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Department of Biogeography

Prof. Dr. Carl Beierkuhnlein

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Bachelor Thesis

Methodenentwicklung zur Rekonstruktion des Klimas im Alten Ägypten aufgrund historischer Säugetierdarstellungen

Lena Kopp (11/2015-12/2015)

Support: Carl Beierkuhnlein, David Kienle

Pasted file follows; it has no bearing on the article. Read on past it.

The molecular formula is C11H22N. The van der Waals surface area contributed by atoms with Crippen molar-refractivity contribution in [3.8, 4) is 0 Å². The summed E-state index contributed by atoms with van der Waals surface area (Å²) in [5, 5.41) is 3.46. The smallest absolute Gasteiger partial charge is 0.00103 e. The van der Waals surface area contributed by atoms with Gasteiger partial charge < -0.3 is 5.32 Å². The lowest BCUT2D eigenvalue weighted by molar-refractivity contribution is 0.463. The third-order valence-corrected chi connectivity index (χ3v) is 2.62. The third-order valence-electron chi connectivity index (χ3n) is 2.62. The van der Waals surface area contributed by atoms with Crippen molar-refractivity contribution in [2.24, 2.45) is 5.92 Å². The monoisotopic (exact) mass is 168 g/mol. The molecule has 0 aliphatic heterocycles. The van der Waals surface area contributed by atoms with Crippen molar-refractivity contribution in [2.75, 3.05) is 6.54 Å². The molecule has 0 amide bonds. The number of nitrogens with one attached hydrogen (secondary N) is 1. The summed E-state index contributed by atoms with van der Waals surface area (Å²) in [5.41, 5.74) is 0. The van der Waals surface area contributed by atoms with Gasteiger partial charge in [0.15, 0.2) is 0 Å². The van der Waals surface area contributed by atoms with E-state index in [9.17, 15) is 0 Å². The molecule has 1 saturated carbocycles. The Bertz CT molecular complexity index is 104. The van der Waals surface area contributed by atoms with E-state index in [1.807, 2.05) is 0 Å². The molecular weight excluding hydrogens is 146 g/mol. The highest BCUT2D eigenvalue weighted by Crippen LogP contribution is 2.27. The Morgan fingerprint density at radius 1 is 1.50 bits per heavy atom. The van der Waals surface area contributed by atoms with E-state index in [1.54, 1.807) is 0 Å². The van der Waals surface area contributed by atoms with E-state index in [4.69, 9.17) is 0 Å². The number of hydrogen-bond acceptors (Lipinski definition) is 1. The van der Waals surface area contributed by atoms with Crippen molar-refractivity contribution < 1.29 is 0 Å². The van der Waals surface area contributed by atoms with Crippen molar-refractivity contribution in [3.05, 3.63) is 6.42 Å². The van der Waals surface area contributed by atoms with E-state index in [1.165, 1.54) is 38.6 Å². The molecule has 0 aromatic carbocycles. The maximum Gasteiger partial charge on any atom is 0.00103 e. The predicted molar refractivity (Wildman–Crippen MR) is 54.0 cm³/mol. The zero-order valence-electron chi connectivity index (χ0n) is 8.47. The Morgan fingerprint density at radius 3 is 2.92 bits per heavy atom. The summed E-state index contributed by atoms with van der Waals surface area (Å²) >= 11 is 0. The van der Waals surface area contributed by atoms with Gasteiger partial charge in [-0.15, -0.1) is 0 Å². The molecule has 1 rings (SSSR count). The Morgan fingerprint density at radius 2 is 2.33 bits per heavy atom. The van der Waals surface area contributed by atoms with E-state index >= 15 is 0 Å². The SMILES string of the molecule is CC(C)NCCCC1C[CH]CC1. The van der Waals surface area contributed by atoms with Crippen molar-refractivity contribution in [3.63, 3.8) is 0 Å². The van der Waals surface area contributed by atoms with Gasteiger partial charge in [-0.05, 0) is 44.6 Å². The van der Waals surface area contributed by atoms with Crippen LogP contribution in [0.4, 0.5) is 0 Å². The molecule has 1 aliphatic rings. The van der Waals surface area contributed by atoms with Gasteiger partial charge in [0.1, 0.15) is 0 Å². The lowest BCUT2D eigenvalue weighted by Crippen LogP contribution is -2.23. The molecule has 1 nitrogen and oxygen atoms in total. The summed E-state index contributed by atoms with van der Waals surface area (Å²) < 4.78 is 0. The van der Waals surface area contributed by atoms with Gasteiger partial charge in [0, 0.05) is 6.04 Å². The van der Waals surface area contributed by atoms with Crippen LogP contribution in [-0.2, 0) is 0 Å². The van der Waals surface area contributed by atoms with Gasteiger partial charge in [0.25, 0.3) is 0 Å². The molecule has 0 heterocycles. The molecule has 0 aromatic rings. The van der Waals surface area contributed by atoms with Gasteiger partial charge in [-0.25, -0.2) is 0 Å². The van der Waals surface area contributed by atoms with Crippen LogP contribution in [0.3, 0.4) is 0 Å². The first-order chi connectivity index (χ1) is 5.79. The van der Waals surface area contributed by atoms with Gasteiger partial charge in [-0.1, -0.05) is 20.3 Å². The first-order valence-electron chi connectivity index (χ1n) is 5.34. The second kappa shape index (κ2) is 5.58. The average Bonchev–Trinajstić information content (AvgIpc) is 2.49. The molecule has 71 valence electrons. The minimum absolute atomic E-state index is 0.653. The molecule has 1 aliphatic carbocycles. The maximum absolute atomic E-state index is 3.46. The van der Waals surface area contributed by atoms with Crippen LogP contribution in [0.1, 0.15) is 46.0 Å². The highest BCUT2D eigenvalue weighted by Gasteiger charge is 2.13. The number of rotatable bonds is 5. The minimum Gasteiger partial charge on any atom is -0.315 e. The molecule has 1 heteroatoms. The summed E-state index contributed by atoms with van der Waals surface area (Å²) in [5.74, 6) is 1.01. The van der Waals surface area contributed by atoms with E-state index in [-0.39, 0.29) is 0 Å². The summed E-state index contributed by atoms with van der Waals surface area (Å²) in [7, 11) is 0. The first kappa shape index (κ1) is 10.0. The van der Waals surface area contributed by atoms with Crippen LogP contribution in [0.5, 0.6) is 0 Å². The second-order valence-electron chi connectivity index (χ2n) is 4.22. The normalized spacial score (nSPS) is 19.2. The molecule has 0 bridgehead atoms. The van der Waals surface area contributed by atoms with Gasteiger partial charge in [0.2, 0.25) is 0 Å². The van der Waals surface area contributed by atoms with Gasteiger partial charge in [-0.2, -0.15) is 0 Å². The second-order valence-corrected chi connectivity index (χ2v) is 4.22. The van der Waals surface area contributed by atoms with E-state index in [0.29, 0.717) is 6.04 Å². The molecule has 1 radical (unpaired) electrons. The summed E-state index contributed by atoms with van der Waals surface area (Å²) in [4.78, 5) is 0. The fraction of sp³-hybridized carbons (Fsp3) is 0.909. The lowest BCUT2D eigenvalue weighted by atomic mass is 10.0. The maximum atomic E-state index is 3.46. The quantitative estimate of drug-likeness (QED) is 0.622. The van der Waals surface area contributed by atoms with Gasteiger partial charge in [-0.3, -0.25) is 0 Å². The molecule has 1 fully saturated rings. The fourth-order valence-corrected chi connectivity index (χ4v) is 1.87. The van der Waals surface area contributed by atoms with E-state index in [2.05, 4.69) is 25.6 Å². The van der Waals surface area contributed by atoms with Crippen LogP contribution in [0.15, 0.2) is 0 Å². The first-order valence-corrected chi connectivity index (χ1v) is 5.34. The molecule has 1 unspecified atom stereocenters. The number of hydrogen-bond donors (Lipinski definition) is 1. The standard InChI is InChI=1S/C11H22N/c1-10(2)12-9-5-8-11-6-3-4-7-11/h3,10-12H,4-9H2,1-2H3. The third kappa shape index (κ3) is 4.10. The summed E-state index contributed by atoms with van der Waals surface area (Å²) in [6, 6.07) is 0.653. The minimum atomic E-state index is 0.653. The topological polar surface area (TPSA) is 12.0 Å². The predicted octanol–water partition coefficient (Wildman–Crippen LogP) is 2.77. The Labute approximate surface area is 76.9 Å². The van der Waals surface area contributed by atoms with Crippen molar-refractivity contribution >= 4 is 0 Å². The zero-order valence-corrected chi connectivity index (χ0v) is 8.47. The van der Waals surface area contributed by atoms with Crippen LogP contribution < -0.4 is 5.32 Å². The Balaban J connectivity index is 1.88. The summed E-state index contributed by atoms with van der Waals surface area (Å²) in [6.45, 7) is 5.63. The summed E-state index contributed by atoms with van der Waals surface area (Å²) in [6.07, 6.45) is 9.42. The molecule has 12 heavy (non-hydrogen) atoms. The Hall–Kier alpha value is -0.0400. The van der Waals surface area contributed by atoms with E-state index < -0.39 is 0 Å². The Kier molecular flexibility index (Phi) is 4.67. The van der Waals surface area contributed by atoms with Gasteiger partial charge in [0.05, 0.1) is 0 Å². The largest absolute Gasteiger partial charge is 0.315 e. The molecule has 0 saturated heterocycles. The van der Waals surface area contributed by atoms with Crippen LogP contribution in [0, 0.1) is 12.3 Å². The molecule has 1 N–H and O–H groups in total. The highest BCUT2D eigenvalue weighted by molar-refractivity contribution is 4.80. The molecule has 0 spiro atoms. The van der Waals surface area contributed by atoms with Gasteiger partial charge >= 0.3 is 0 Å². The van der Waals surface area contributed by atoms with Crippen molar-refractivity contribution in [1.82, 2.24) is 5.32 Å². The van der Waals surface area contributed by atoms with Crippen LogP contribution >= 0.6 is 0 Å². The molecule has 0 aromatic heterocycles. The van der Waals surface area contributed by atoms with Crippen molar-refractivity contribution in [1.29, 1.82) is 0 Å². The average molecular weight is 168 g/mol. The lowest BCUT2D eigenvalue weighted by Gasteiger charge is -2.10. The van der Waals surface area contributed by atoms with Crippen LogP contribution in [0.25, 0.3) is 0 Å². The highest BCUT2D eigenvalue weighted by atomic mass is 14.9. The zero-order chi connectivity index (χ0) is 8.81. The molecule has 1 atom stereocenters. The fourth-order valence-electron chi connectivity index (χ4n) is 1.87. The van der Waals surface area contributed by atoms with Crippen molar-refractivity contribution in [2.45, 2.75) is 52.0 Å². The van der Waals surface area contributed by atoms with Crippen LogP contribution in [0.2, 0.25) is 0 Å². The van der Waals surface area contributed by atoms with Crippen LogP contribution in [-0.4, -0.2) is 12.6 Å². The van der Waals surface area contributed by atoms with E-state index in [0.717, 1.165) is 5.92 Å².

After the last glacial maximum ended around 11700 years ago, the following interglacial period named Holocene was struck by a series of climatic changes. First, the monsoon that nowadays is circulating over the Sahel region moved northward turning todays Sahara into a savanna-like landscape. By 5000 BC, the monsoon retrieved from that area again initiating the formation of the largest desert on earth. There are few references about these climatic changes, but in the ancient Egyptian Art there is evidence of big mammals, which were depicted in their natural environment and are regionally or even globally extinct today. At the department of biogeography at the University of Bayreuth a dataset with these illustrations was put together, which specifies the species according their ecological requirements. In that way, they can be used to derive climatic conditions. In order to reconstruct the climate during the pharaonic times between 5000 BC and 0 AD values of several variables of temperature and precipitation were calculated using the conditions of the current ranges of the illustrated mammals. That way, time series were compiled revealing information about the climatic developments. In addition to that, the records of the mammals were weighted due to three different criteria: temporal accuracy of the records, certainty of species-identification and type of artifact. The calculated precipitation alternates between 0 and 60 mm/a and is complying with the contemporary values. Yet, it slightly increases in time, which is in contrast to the processes of desertification that lead to the formation of the Sahara during that time. The precipitation trend is close to the statistical identification threshold, though, and therefore is debatable. The annual mean temperatures correspond with the current data ranging around 24 °C and also show a statistical significant increase of 0,83 °C over time, which is in line with the expected development of temperature during desertification.

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